To the sound of Shakira's Waka Waka (This Time for Africa) robots demonstrated their dance steps, screaming recruits drilled with bayonets and tanks rolled as China's military offered a rare moment of openness Tuesday.
The exposition, held at the Armoured Forces Engineering Academy in Beijing, was touted by senior People's Liberation Army (PLA) officials as an opportunity to burnish civilian-military and international ties ahead of Army Day, the August 1 commemoration of the Communist-led army's founding.
"The most important thing is that we have mutual understanding," Liu Degang, the academy's vice president, told AFP. "We undergo training just like every other country in the world. We also love peace."
A promotional guide for the event, described as the first of its kind at the academy that foreign media had been allowed to attend, noted that "cadets, instructors and commanders would like to be interviewed".
Young soldiers chatted with reporters while showing off technological projects including drones and small Transformer-like robots in bright primary colours.
The dancing machines' military purpose was not explained, but the opening lyrics of the Colombian singer's 2010 World Cup anthem used as their backing track run: "You're a good soldier/Choosing your battles/Pick yourself up and dust yourself off/And back in the saddle.
"You're on the front line/Everyone's watching/You know it's serious, we're getting closer/This isn't over."
Hanging over the event's convivial atmosphere were questions about China's ballooning military spending, its tense relations with rival Japan and a much-publicised anti-graft campaign that has swept up one of the Chinese army's most powerful officials.
A fearsome procession of 10 rolling tanks -- intended to showcase the PLA's military prowess -- also held echoes of the most memorable image from the 1989 Tiananmen Square crackdown on pro-democracy protesters, a subject about which any public discussion has long been banned by the ruling Communist Party.
- No 'enemy' in mind -
China, home to the world's largest military, far outnumbers its Asian neighbours in manpower, ships, aircraft and defence spending.
Its official military budget -- which in recent years has seen regular double-digit rises -- last year came to $119.5 billion, far short of the US's $495.5 billion but nonetheless sparking concern in the region.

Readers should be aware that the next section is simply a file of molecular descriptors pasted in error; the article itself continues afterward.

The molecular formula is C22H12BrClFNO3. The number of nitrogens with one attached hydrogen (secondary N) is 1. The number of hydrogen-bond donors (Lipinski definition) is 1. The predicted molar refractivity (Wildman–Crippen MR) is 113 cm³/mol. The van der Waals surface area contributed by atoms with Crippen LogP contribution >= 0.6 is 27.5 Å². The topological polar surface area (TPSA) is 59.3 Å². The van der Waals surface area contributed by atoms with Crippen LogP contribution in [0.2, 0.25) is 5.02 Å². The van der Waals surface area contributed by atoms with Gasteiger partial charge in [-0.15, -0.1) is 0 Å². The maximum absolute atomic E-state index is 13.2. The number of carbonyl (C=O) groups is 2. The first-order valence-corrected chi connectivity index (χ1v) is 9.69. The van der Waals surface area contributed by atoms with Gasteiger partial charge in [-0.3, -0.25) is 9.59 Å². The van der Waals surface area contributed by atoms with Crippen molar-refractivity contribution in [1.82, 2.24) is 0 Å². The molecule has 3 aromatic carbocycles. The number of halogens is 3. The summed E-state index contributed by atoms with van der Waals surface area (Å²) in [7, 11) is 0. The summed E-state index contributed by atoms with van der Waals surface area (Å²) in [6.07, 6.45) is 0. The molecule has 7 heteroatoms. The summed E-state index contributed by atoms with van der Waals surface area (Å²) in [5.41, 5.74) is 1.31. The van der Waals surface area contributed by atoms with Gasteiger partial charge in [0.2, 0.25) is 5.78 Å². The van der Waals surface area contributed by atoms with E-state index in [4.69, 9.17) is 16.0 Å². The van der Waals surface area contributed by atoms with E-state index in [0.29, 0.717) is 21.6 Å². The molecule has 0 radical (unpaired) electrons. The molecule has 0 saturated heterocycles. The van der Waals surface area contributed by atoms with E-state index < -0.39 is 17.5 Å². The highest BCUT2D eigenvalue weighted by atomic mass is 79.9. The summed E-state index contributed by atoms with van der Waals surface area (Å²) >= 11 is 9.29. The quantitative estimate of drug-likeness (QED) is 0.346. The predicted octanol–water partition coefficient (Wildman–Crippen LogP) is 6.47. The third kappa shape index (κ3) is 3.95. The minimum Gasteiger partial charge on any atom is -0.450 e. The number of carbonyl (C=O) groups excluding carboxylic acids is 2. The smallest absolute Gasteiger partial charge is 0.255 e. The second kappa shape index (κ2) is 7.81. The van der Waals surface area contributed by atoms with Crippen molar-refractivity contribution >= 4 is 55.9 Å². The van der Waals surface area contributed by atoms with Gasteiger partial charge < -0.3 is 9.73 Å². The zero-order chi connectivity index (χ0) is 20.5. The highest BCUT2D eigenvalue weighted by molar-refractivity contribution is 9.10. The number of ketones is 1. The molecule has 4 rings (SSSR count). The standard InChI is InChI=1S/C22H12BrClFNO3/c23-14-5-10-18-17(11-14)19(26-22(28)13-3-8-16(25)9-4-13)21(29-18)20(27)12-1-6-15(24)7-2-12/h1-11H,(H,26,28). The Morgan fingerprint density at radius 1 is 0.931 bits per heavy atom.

China and Japan have long been at odds over what Beijing sees as Tokyo's failure to atone for its military atrocities before and during World War II.
In recent weeks, China has been releasing daily "confessions" by Japanese war criminals convicted in the 1950s, while state-run media have intensified criticism of Tokyo.
At the same time, tensions are mounting between the two over disputed islands in the East China Sea, as well as between Beijing and Hanoi, Manila and others over territorial claims in the South China Sea, raising fears of clashes.
Much of the recent military focus has been on the navy, with China's first aircraft carrier going into service in 2012 but the academy's commandant Major-General Xu Han denied that tanks and other ground vehicles are becoming obsolete as combat increasingly moves to the skies and seas.
"In mechanised warfare or informationised warfare, the army and ground operations are an important and decisive component," he said.
He described last month's ouster for graft of powerful retired general Xu Caihou, the former vice-chairman of China's Central Military Commission as "an individual case about corruption which does not represent the overall image of the PLA".
"This is a problem which has existed since ancient times in all countries," he said.
The anti-graft campaign under Chinese President Xi Jinping has been heavily publicised, but critics say no systemic reforms have been introduced to increase transparency to help battle endemic corruption.
The academy is close to the Marco Polo Bridge on the outskirts of Beijing, where a skirmish between Chinese and Japanese troops on July 7, 1937 served as a pretext for Tokyo's forces to seize Beijing and launch a full-scale invasion of China.
At an opening briefing for Chinese and foreign reporters, Xu was asked to explain the rationale behind China's military buildup and whether Beijing had a particular "enemy" in mind.
"It is not necessary to pick an enemy or an opponent in combat while developing one's military," he replied. "I think for the PLA's development, it is in coordination and consistent with the overall development of China."
A video highlighted the work and education of the academy’s cadets, to a soundtrack of invigorating music.
Their work, it declared, is aimed at "ensuring the happiness of the Chinese people and maintaining the peace of the world".